The Best Lunch on the Upper East Side
|Krystal, who has developmental disabilities, helps serve lunch at the Carter Burden Center for the Aging, learning job skills and making new friends.|
The Carter Burden Center for the Aging Luncheon Club has always been about more than chicken Tuesdays, although the chicken is very popular. For some of the 3,000 elders served by the center, it is the most important meal of the day, but for others it’s more about the company. It is a club, after all.
Six years ago, a group of teen volunteers came to the Center to help serve lunch and pack boxed meals for elders unable to leave their homes. At first, some of the elders were skeptical, as these were young people with developmental disabilities and limited social skills. But today, the “kids,” as they are affectionately known, are welcomed by their Luncheon Club friends who make them Christmas cookies, give gifts, and share stories with them.
“At first they were very shy, but then we just started talking to them, and the next thing you know we’re all very friendly,” says Art LeMoine, a frequent luncher. “We help them break down barriers…and now they know our names and let us know when they’ve missed us.”
Most young people with autism, mental retardation, and other developmental disabilities go to special education schools. While a safe space, these schools isolate students from mainstream society. “Young adults with these disabilities are often regarded as too needy in their own right,” says Irfan Hasan, program officer at The Trust. “Because of this, there were no programs in the City where they were paired with elders.”
“The real joy of this program is that it helps build self-esteem. They are doing real work that provides valuable job experience while helping them to develop social skills,” says Bill Dionne, executive director of the Burden Center. He tells the story of when Dominic Chianese, who played Uncle Junior on the Sopranos, sang and played guitar for lunching seniors and volunteers. “Danny, who had come to the center a timid teen afraid to make eye contact, had become so comfortable and social that he started dancing and got some seniors to join him. He told us that this was the best day of his life. Dominic Chianese then turned to me and said it was the best day of his life, too.”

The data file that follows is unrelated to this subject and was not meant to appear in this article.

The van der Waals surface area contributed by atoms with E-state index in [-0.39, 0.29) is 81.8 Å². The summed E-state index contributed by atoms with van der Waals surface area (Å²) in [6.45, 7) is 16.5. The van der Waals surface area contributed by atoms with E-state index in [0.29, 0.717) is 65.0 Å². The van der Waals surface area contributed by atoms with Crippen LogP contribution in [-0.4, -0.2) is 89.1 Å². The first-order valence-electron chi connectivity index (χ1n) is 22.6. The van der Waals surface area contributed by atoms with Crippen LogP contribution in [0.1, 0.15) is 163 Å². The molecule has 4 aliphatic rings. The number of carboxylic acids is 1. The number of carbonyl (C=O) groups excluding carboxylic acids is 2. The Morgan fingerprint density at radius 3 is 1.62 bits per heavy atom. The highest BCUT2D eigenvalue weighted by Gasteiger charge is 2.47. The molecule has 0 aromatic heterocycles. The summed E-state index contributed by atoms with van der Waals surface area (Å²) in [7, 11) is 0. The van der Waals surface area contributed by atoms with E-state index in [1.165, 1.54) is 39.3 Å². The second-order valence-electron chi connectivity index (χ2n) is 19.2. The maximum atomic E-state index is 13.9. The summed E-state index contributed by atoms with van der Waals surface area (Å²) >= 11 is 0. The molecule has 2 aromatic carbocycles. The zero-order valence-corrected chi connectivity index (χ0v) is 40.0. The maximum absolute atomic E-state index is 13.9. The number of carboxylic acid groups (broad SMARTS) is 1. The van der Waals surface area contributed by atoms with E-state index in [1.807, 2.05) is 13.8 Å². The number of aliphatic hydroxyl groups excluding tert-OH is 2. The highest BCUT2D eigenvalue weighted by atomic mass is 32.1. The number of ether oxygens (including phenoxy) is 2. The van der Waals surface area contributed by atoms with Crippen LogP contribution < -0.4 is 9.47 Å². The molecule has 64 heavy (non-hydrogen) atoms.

With a $65,000 grant, the Center will expand the program to bring disabled people from the Young Adult Institute and New York Center for Autism Charter School. “We are very excited that this grant is helping us start a relationship with Burden Center,” says Dr. Nancy Needle, a trustee of the charter school. “Getting our students out in to the community and helping them transition to life after school is a big priority.”
“We didn’t know how it would go at first, but this has turned out to be a remarkable program where everyone has truly benefited.” Bill Dionne continues: “Our volunteers are getting every bit as much as the people they are serving.”